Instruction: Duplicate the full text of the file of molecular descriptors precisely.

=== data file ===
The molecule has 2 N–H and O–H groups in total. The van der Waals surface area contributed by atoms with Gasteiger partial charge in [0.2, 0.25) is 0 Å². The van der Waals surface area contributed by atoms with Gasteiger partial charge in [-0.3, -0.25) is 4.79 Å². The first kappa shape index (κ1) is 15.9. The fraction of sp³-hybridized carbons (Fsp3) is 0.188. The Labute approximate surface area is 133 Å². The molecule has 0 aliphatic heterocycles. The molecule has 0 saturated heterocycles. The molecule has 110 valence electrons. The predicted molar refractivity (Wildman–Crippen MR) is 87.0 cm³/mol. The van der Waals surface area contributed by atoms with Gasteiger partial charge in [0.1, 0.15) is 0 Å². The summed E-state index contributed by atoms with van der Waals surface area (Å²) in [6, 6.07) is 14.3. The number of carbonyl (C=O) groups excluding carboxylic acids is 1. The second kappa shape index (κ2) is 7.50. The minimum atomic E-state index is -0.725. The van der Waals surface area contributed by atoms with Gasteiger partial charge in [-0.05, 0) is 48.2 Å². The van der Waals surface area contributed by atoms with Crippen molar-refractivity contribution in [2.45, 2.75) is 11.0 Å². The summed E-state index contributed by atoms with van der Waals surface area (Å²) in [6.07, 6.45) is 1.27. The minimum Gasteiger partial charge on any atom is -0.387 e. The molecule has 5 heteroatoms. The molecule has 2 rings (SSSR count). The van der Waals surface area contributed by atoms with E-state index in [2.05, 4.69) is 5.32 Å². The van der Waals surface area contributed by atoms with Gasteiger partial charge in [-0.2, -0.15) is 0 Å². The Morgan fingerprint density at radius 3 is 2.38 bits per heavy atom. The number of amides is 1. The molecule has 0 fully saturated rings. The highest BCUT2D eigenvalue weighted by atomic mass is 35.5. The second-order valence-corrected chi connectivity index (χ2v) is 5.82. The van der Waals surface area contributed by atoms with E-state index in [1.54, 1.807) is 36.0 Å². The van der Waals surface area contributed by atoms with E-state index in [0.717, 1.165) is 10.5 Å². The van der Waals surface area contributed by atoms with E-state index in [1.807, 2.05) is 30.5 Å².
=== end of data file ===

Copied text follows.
The molecule has 2 N–H and O–H groups in total. The van der Waals surface area contributed by atoms with Gasteiger partial charge in [0.2, 0.25) is 0 Å². The van der Waals surface area contributed by atoms with Gasteiger partial charge in [-0.3, -0.25) is 4.79 Å². The first kappa shape index (κ1) is 15.9. The fraction of sp³-hybridized carbons (Fsp3) is 0.188. The Labute approximate surface area is 133 Å². The molecule has 0 aliphatic heterocycles. The molecule has 0 saturated heterocycles. The molecule has 110 valence electrons. The predicted molar refractivity (Wildman–Crippen MR) is 87.0 cm³/mol. The van der Waals surface area contributed by atoms with Gasteiger partial charge in [0.1, 0.15) is 0 Å². The summed E-state index contributed by atoms with van der Waals surface area (Å²) in [6, 6.07) is 14.3. The number of carbonyl (C=O) groups excluding carboxylic acids is 1. The second kappa shape index (κ2) is 7.50. The minimum atomic E-state index is -0.725. The van der Waals surface area contributed by atoms with Gasteiger partial charge in [-0.05, 0) is 48.2 Å². The van der Waals surface area contributed by atoms with Crippen molar-refractivity contribution in [2.45, 2.75) is 11.0 Å². The summed E-state index contributed by atoms with van der Waals surface area (Å²) in [6.07, 6.45) is 1.27. The minimum Gasteiger partial charge on any atom is -0.387 e. The molecule has 5 heteroatoms. The molecule has 2 rings (SSSR count). The van der Waals surface area contributed by atoms with E-state index in [2.05, 4.69) is 5.32 Å². The van der Waals surface area contributed by atoms with Gasteiger partial charge in [-0.2, -0.15) is 0 Å². The Morgan fingerprint density at radius 3 is 2.38 bits per heavy atom. The number of amides is 1. The molecule has 0 fully saturated rings. The highest BCUT2D eigenvalue weighted by atomic mass is 35.5. The second-order valence-corrected chi connectivity index (χ2v) is 5.82. The van der Waals surface area contributed by atoms with E-state index in [1.54, 1.807) is 36.0 Å². The van der Waals surface area contributed by atoms with E-state index in [0.717, 1.165) is 10.5 Å². The van der Waals surface area contributed by atoms with E-state index in [1.807, 2.05) is 30.5 Å².